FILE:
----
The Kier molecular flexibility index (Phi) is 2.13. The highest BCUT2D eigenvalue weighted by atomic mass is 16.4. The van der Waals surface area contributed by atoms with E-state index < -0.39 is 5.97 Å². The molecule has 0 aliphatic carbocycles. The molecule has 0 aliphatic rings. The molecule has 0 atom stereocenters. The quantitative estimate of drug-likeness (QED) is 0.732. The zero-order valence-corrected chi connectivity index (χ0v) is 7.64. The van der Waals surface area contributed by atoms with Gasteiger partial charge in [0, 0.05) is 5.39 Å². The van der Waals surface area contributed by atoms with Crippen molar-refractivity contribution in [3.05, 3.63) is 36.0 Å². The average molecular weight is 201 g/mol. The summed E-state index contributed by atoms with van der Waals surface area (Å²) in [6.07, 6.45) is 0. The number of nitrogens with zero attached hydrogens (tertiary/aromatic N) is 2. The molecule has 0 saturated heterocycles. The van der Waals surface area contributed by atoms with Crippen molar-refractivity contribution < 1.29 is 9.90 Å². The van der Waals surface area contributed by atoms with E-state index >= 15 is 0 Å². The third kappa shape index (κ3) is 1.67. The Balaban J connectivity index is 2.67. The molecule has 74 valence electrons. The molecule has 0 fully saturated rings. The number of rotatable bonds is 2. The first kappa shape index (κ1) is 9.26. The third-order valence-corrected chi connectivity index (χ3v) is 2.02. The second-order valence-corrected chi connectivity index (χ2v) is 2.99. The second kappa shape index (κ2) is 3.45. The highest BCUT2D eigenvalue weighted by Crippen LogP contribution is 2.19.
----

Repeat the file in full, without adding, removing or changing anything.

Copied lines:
The Kier molecular flexibility index (Phi) is 2.13. The highest BCUT2D eigenvalue weighted by atomic mass is 16.4. The van der Waals surface area contributed by atoms with E-state index < -0.39 is 5.97 Å². The molecule has 0 aliphatic carbocycles. The molecule has 0 aliphatic rings. The molecule has 0 atom stereocenters. The quantitative estimate of drug-likeness (QED) is 0.732. The zero-order valence-corrected chi connectivity index (χ0v) is 7.64. The van der Waals surface area contributed by atoms with Gasteiger partial charge in [0, 0.05) is 5.39 Å². The van der Waals surface area contributed by atoms with Crippen molar-refractivity contribution in [3.05, 3.63) is 36.0 Å². The average molecular weight is 201 g/mol. The summed E-state index contributed by atoms with van der Waals surface area (Å²) in [6.07, 6.45) is 0. The number of nitrogens with zero attached hydrogens (tertiary/aromatic N) is 2. The molecule has 0 saturated heterocycles. The van der Waals surface area contributed by atoms with Crippen molar-refractivity contribution < 1.29 is 9.90 Å². The van der Waals surface area contributed by atoms with E-state index >= 15 is 0 Å². The third kappa shape index (κ3) is 1.67. The Balaban J connectivity index is 2.67. The molecule has 74 valence electrons. The molecule has 0 fully saturated rings. The number of rotatable bonds is 2. The first kappa shape index (κ1) is 9.26. The third-order valence-corrected chi connectivity index (χ3v) is 2.02. The second-order valence-corrected chi connectivity index (χ2v) is 2.99. The second kappa shape index (κ2) is 3.45. The highest BCUT2D eigenvalue weighted by Crippen LogP contribution is 2.19.